Jesus Christ is looking for a few good men and women. Ultimately, He seeks all those He created to join Him in everlasting happiness. But He has to start, it seems, with a picked group of die-hard disciples who know the cost of discipleship and aren’t afraid to pay it. Then hopefully others will be attracted by the good fruit that their faithful and devoted lives bear. It doesn’t help Jesus’ cause to have timid or half-hearted or worldly disciples (see the parable of the sower) or those who quit because they didn’t know or couldn’t accept the demands of genuine Christianity.
The Lord speaks of this in the fourteenth chapter of the Gospel of Luke. He reiterates some of the conditions for discipleship, like bearing one’s cross, self-renunciation even unto poverty and detachment from family ties, etc. He knows that it is demanding to follow Him. He also knows that it is ultimately the only thing worth doing, for eternal life is at stake. The
In this chapter of Luke He gives us the example of a builder who laid a foundation but was unable to finish the building because he did not first “count the cost” of completing the building. If he is not clear on just what it takes to finish the building, and if he is not prepared to put forth the money and the effort to complete it, “when he has laid a foundation, and is not able to finish, all who see it begin to mock him, saying, ‘This man began to build and was not able to finish’” (Luke 14:29-30).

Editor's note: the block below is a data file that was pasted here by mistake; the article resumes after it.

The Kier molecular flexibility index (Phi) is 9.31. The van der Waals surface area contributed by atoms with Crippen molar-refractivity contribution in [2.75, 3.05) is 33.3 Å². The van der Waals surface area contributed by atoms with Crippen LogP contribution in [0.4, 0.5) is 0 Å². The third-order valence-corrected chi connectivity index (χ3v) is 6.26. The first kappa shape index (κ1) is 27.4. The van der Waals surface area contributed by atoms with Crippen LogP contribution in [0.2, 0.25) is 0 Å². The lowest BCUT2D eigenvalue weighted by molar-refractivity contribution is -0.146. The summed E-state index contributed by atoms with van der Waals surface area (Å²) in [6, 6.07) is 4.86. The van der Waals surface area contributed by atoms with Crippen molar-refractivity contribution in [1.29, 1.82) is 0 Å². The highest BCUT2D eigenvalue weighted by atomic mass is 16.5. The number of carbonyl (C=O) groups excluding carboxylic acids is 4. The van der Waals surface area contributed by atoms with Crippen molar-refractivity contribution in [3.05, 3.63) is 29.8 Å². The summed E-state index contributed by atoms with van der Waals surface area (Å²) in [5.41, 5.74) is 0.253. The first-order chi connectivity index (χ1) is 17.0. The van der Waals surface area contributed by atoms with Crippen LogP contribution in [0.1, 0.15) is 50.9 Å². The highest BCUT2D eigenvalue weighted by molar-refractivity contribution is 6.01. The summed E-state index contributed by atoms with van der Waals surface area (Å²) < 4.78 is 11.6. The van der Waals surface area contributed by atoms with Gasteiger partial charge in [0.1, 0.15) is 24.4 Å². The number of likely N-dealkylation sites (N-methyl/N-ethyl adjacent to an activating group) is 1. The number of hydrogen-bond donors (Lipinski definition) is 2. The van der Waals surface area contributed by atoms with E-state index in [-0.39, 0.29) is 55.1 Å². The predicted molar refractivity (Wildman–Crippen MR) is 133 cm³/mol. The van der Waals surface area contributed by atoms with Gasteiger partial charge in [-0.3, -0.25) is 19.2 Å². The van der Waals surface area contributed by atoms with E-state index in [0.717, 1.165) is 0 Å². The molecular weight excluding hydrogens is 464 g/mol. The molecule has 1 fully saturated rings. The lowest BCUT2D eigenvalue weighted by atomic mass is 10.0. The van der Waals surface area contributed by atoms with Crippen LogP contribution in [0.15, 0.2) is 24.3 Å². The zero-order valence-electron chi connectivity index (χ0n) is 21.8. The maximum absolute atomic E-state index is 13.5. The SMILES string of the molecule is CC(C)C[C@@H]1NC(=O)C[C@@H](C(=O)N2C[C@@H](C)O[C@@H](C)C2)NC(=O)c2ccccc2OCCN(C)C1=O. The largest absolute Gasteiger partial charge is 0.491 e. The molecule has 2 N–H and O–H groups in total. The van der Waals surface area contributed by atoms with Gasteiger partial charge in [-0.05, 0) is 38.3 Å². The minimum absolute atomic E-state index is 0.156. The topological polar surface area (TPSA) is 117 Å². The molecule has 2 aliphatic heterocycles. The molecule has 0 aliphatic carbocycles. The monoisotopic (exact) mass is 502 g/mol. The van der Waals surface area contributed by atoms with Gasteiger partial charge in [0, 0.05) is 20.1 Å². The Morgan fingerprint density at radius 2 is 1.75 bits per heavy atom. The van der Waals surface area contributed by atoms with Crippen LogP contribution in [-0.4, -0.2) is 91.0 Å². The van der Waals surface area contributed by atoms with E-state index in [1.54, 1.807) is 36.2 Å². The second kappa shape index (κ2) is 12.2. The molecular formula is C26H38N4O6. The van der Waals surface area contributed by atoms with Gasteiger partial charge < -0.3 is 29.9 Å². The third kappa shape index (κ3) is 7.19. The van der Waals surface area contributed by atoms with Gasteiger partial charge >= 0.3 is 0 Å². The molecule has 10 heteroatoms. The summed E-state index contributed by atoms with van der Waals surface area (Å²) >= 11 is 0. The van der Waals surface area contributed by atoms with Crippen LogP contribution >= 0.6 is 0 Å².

Jesus uses that as an analogy for our life of faith and discipleship. Do we know what it will require of us? Are we ready to give our all so that the “building” may be completed on time to stand before the judgment of God? If we begin our spiritual life with only vague ideas or unrealistic wishes about what it means to be faithful in all things to Christ, then we may give up when things get difficult. We may look for an easier way (though there isn’t one, if you’re interested in heaven) when it becomes clear that the Christian life is not easy and that it costs much to stand up for the truth in a world of lies, to embrace the Only Savior in a world that offers the “cheap grace” of do-it-yourself spirituality. Then we are like people who lay a foundation but can’t finish the building. All we can expect after that is well-deserved mockery.
The Christian life is both all-demanding and all-rewarding. No half-measures will work. Jesus tells us from the start about a life of faithfulness to Him: “first sit down and count the cost, whether [you] have enough to complete it” (Luke ). Are you up to it? Are you willing to invest in the future—your eternal future? God’s grace will always be available, but our full co-operation is required to finish. The one who endures to the end will be saved, He said elsewhere. Are you able to finish? Give it all you’ve got, for the Lord gives all He’s got. Be willing to make the required renunciations, and God will reward you a hundredfold—and more.